Up until a few years ago, the ability for small to mid-sized real estate companies to effectively support a location platform was often limited by the high cost of technology, data and the talent to support them. Now, with simple-to-use software as service (SaaS) mobile technology, and the ever growing availability of open data resources, even the smallest companies are using location technology to compete.
Takeaway: For companies of any size, investing in location technology like ArcGIS returns value immediately and allows them to compete with even the biggest players in the market.
4. No More Paper Maps (at least not so many)
I love a pretty map. It’s one of the reasons I become interested in geography in the first place. But a map is now more than something you roll out on the conference room table to win a deal. Maps in today’s spatial technology environment provide the means to collect, manage, and share location throughout your business.
We don’t carry map tubes anymore, we carry mobile devices. We don’t shoot film and have it developed; we take pictures of our sites with GPS enabled cell phones that record exactly where the photos were taken. Instead of jotting down notes on cocktail napkins, we capture site data in location-enabled devices. All of these are examples of how location data and a strategy to manage it are changing the way we do business.
Takeaway: Technology is ever changing. We need to make sure we follow best practices along the way to keep us from becoming yesterday’s fax machine, mimeograph, or microfiche – irrelevant technology. Even if it comes at a short-term cost, making the decision to align with a long-term strategy for a bigger payoff is the right thing to do.
5. Be Original
“Would you like a 3, 5, 10 ring demographic report with that?” It sounds like an order of fries on the side. Many real estate practitioners still look at site selection and market analysis as consisting of just a map and report on page 20 of their deal sheet. However, market innovators are changing the game. Using accurate location analysis with relevant data is replacing old practices. And delivering this as compelling, actionable information is taking analysis to the next level. Clients now expect information delivered to them in ways that make better sense to their leadership and show executives that they are working with the best in the industry.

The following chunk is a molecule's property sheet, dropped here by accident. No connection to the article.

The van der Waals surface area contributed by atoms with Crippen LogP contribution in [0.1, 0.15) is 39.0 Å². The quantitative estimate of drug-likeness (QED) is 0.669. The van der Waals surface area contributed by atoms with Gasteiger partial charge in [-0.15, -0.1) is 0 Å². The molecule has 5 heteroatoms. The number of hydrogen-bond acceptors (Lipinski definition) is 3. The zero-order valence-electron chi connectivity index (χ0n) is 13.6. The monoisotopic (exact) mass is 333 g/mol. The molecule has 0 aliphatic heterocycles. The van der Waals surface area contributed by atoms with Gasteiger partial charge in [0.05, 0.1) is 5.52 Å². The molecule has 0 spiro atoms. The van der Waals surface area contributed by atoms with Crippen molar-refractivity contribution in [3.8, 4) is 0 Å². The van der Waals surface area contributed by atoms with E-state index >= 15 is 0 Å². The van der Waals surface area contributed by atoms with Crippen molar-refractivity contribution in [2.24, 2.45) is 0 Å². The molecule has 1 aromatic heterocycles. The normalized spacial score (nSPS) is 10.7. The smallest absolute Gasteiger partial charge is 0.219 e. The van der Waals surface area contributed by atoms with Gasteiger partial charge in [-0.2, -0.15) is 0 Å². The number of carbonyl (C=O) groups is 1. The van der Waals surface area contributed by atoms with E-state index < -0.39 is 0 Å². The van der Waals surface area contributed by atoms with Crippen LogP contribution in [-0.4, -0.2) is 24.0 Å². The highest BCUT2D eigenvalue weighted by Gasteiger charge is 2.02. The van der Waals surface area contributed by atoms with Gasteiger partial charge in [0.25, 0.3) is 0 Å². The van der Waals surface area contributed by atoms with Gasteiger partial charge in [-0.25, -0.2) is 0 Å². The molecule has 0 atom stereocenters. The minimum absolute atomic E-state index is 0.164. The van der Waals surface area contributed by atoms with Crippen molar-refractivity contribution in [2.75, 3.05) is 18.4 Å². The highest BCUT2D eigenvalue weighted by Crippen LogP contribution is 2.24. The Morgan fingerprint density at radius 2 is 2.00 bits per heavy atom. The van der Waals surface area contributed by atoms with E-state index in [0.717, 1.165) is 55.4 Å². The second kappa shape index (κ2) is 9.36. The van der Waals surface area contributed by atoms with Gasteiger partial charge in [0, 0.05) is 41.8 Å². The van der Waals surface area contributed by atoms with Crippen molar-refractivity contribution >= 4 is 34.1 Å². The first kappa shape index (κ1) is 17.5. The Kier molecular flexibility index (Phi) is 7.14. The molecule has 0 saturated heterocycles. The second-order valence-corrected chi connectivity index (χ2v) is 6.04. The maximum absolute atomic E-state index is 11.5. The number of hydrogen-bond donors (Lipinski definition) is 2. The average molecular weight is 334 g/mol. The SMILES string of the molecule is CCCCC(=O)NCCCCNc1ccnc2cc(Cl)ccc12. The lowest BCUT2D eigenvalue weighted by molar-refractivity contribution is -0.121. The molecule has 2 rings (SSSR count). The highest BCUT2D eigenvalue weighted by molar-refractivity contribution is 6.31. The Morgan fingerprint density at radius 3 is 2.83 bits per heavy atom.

Takeaway: Making a strategic shift to provide new, compelling, and original information to your clients can have multiple payoffs. Better analytics, efficient data management, and relevant information products result in real ROI.
6. Drive a Company Culture of Innovation
I’ve spent a decade working with real estate firms through both good economic times and bad. I’ve seen a lot of companies rise while others fall.
The one common trend among successful companies is a culture of innovation. Quite often, the most innovative ideas in the CRE industry come from the deal makers who know just what it takes to win. Providing these employees with the means to innovate requires a strategy that is information – deliberate, purposeful and provides the best tools in the trade to your best talents.
Takeaway: Making a cultural shift to allow innovation is not something that happens overnight; it’s a long-term approach. Developing and supporting a team to incorporate a location strategy provides a foundation for change in one of the most important aspects of real estate: location.